Museum provides ray of sunshine for the isolated and lonely

Museums often have a reputation for being stuffy and under-used, so to discover a thriving range of wellbeing and community engagement sessions being delivered at Quex Gardens – part of the Powell-Cotton Museum – enthralled Heidi Flood. The project has been nominated for the 2024 Kent Mental Wellbeing Awards and the volunteer reporter decided to take a closer look at the nominee.


The Sunshine Project has been nominated for this year’s Kent Mental Wellbeing Awards.

The project, which is based in Quex Gardens at Powell-Cotton Museum, began in 2020 with the aim of providing volunteering and workshops to support wellbeing for adults with mental health issues, mild physical disabilities or learning disabilities, as well as those dealing with the social isolation.

The initiative has proven how greatly it has worked to support those at The Sunshine Project, and in December 2023 received a grant from AIM Connected Communities to develop the organisation’s community engagement.

With no budget to work with until this date, those at the project have demonstrated how dedicated they have been to get The Sunshine Project from concept to an operational reality.

The project now has weekly groups for people to join in on maintenance, upcycling or gardening as well as providing the space for other groups, allowing it to be the inclusive place the team have aimed for.

The Sunshine Project’s aims are:

  • Increase availability of volunteering options. The team wishes to nurture an environment that
    provides for diversified needs and allows volunteering options to be available for everyone.
  • Enhance relationships. The Museum at which the project is based at, aims to strengthen links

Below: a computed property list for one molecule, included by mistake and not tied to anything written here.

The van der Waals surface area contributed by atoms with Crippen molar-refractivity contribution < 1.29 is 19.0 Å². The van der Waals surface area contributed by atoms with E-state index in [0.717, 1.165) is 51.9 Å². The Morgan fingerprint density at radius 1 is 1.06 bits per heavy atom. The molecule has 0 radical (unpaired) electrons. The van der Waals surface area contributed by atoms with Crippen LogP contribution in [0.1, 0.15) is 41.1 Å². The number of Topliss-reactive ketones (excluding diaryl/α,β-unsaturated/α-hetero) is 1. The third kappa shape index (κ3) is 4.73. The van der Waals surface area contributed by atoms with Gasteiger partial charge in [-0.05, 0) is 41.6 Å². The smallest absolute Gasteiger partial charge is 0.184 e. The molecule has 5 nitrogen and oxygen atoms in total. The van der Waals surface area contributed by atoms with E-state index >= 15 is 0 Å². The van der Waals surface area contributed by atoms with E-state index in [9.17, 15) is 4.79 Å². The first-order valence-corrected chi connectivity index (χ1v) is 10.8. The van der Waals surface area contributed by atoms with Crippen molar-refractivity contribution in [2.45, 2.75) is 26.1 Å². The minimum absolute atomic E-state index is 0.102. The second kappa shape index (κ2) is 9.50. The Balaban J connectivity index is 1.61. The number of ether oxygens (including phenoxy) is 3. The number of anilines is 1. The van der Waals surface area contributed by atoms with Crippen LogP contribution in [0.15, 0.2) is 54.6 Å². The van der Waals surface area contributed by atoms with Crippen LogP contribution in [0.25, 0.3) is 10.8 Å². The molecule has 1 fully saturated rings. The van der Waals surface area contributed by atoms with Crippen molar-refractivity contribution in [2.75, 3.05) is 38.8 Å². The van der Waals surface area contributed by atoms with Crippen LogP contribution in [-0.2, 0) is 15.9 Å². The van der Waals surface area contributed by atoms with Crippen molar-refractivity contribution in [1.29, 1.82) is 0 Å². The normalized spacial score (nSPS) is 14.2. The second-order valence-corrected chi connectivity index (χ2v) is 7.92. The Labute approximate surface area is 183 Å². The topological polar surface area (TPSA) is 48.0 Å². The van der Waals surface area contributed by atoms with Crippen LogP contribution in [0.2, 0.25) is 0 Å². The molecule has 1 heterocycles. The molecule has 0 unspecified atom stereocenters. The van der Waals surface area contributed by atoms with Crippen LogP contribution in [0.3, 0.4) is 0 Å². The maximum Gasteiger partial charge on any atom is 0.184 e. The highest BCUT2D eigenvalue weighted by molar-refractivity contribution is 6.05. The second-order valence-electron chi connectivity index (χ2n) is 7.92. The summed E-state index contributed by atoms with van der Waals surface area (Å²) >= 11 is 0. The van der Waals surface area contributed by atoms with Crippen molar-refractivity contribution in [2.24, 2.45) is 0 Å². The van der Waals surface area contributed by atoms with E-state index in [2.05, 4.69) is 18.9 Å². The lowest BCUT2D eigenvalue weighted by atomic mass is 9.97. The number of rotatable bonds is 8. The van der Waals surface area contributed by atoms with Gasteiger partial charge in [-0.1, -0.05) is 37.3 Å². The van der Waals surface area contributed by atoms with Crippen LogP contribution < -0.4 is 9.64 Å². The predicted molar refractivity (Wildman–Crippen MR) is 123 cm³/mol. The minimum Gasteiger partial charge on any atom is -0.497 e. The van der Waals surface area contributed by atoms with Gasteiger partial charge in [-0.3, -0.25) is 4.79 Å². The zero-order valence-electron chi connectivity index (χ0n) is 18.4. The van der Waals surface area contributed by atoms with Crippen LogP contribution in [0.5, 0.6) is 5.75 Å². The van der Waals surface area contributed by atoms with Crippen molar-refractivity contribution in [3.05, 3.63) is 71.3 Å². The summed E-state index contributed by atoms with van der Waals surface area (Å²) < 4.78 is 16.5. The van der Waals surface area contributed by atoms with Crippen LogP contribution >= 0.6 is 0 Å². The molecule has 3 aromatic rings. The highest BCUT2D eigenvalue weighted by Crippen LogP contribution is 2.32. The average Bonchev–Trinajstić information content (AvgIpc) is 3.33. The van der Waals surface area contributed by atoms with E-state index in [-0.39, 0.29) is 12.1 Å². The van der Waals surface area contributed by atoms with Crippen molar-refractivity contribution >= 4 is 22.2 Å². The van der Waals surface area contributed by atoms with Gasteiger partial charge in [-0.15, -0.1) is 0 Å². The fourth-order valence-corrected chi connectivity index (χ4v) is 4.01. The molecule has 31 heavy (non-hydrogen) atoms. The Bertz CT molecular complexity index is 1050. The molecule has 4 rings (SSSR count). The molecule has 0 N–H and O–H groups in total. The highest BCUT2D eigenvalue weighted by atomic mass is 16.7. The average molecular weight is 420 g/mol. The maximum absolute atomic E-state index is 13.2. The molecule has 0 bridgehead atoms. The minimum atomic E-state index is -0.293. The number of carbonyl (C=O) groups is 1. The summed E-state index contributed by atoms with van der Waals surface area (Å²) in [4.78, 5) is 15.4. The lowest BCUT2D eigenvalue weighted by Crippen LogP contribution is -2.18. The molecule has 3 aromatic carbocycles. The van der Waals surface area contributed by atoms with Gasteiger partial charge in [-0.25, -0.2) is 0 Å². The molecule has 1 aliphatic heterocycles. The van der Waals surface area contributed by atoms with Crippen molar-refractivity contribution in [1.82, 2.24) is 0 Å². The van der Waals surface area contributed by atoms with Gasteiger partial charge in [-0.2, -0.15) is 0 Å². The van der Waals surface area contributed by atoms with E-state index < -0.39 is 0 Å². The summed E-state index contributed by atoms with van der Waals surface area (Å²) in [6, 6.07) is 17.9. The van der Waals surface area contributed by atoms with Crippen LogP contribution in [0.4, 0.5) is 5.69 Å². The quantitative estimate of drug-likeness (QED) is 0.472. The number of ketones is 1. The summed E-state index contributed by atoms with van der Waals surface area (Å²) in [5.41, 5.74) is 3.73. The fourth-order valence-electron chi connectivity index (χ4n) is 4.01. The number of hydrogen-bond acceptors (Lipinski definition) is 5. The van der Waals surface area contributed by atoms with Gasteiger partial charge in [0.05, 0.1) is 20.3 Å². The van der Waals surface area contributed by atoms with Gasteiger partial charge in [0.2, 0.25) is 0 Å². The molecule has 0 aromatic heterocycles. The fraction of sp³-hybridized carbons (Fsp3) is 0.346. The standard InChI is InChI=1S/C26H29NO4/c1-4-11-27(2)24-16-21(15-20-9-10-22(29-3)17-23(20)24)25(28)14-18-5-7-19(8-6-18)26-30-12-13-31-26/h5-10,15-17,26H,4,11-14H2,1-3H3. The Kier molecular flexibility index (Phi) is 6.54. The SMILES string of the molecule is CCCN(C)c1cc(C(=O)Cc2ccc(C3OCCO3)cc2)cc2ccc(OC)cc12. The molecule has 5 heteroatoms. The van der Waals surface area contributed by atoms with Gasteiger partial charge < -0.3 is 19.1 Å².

with local initiatives and those with similar aims to The Sunshine Project to establish a feeling of consensus.
  • Decrease the chance of loneliness. To combat loneliness, the initiative aims to offer programmes and assistance in decreasing this for those that the team supports.
  • Improve social communications. It aims to harness an atmosphere where those who are a part
    of The Sunshine Project feel they belong and are confident to communicate to others at the
    project and who are a part of the community, as a result of an accepting and diverse environment.

As a result of the grant the team have well-thought out how best to utilise this, to best impact those they support and to further develop the initiative. One aspect of this is the adoption of support from the charity Thrive.

This organisation has over four decades of background in ‘social and therapeutic horticulture.’ This is where qualified horticultural therapists work alongside people and plants to produce progress in psychological and physical health as well as social proficiency and communication.

Whilst being commissioned on a short term basis, Thrive will help to direct the best use of Quex Gardens and provide training for two days for those who are staff or volunteers currently at the project so they can then use this knowledge to further support those who attend The Sunshine Project.

Alongside the appointment of Thrive’s support, the idea of local artist Julia Ellen Lancaster
having a year-long residency programme has been proposed as well as workshops resulting in
the project’s attendees having their work displayed in Quex Gardens. The artist has previously
worked with numerous groups at the gardens, allowing for communities to be brought together
through the use of art and creating an ever more diverse environment for those attending The
Sunshine Project and Quex Gardens.

At the launch of the project, the CEO of Powell-Cotton Trust Nigel Trust said, “This gives people
the chance to learn and helps with socialisation and communication, it’s not done in a classroom
but here (Quex Gardens) and is a beautiful way of helping people and giving opportunities.”

The fact that the team who make up the The Sunshine Project have provided such high quality
volunteering and nourished the environment to become the accepting place that it is without a
budget demonstrates why they are worthy of receiving the grant they now have as well as a
nomination for the Kent Mental Wellbeing Awards.

To nominate an individual, organisation or initiative for the Kent Mental Wellbeing Awards, or to find out more, visit